Golf courses have always been a form of escapism, a place to file away your worries. I'm not sure how this applies to the world's current situation.
Like every other major sport, professional golf is officially on hold. Even The Masters has been postponed, a sure sign of the seriousness of the global pandemic caused by the coronavirus (COVID-19).
Will everyday golfers self-quarantine, too?
As someone who works in both the travel and golf industries - two of the hardest hit during this pandemic - the uncertainty of it all is quite unsettling. Nothing feels normal. The world of golf isn't top of mind among the issues plaguing the country, although it's at least worth discussing the state of the game during this crisis.
Should you play golf?
I last teed it up March 11, the day before all the chaos ensued. The entire facility was packed - the range, putting green, par-3 course and regulation one. It was a welcoming sight, one that will likely be rare at U.S. golf clubs over the next month or more.
Large gatherings - sporting events, concerts, cruise ships and theme parks - are taboo in the current climate, but are foursomes still okay?
Earlier this week, Pasatiempo, the famous Dr. Alister MacKenzie course in Santa Cruz, Calif., sent out an e-mail to customers indicating its staff was doing extra cleaning, installing hand sanitizer stations throughout its buildings and had turned off its popcorn machine.
The Golfing Union of Ireland and the Irish Ladies Golfing Union released a joint statement March 12 pertaining to recommendations for all Irish golf clubs. The guidelines include:
* Social aspects of club life should be avoided.
* Hourly cleanings of high-touch areas like doorknobs.
* A regular changing of towels.
* Discouraging visitor play or having a screening process in place.
* Canceling events with shotgun starts, which cause large gatherings before and after the rounds.
* Elbow bumps should replace handshakes and hugs.
All common sense stuff, but it's noteworthy that closing wasn't one of the suggestions. I don't know about you; I don't plan on hanging up the clubs as long as I'm healthy. With all the stress and newfound free time (with schools and youth sports canceling), I could theoretically play more. It would be wise to play locally, avoiding travel and supporting your own community.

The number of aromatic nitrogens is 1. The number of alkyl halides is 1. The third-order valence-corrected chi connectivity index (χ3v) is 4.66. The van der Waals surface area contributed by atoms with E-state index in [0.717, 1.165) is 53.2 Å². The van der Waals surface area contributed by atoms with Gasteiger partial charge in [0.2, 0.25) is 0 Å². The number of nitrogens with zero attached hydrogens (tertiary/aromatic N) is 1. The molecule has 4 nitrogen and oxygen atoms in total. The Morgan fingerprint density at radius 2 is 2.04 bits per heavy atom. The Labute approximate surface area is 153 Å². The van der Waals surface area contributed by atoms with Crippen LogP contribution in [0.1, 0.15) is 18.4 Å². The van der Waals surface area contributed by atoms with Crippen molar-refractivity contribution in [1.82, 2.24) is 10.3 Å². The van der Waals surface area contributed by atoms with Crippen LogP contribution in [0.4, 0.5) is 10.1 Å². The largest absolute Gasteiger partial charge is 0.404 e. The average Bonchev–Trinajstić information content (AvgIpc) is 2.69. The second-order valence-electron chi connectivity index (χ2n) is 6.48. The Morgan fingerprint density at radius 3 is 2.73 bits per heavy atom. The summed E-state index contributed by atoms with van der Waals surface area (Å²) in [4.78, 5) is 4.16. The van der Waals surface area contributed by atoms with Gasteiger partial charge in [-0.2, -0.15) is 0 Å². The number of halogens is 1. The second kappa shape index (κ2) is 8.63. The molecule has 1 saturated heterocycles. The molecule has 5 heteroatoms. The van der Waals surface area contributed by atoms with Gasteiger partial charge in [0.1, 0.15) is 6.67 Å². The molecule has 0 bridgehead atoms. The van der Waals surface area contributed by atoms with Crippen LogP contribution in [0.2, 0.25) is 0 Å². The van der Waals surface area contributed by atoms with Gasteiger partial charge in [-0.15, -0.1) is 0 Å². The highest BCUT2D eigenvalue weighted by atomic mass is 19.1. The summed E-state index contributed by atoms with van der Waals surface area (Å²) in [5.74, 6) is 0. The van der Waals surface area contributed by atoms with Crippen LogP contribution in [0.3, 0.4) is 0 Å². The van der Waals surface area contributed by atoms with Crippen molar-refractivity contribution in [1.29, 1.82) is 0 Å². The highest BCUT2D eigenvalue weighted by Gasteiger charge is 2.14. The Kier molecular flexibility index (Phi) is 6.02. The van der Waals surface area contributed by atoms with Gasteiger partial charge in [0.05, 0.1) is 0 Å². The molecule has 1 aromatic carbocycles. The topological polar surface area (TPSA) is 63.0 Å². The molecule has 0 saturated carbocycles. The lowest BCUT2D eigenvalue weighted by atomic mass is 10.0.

Pro golf shutdown
Casual golf will go on in some form, probably on a smaller scale given that the older generation is more likely to stay home. Life on the pro tours is much more complicated. Postponing/canceling events felt right. Being a pro athlete involves all the public hassles of travel - hotels, rental cars, airplanes, Ubers, eating out in restaurants, etc. - that might help spread the outbreak.
Dozens of pro and amateur golf events have already been shelved or postponed, according to Golfchannel.com: the next five PGA Tour events; six LPGA Tour tournaments; five European Tour events; the NCAA Championships; the Monday after the Masters pro-am and benefit concert in Myrtle Beach, S.C.; the Pebble Beach Food and Wine Festival, etc.
Will this lack of golf on TV - and sports in general - make your heart grow fonder for the game? I know I will miss it. It's time to hope for the best, and realize how good life can be when it's normal.
How will coronavirus impact your outlook on golf? Let us know in the comments below.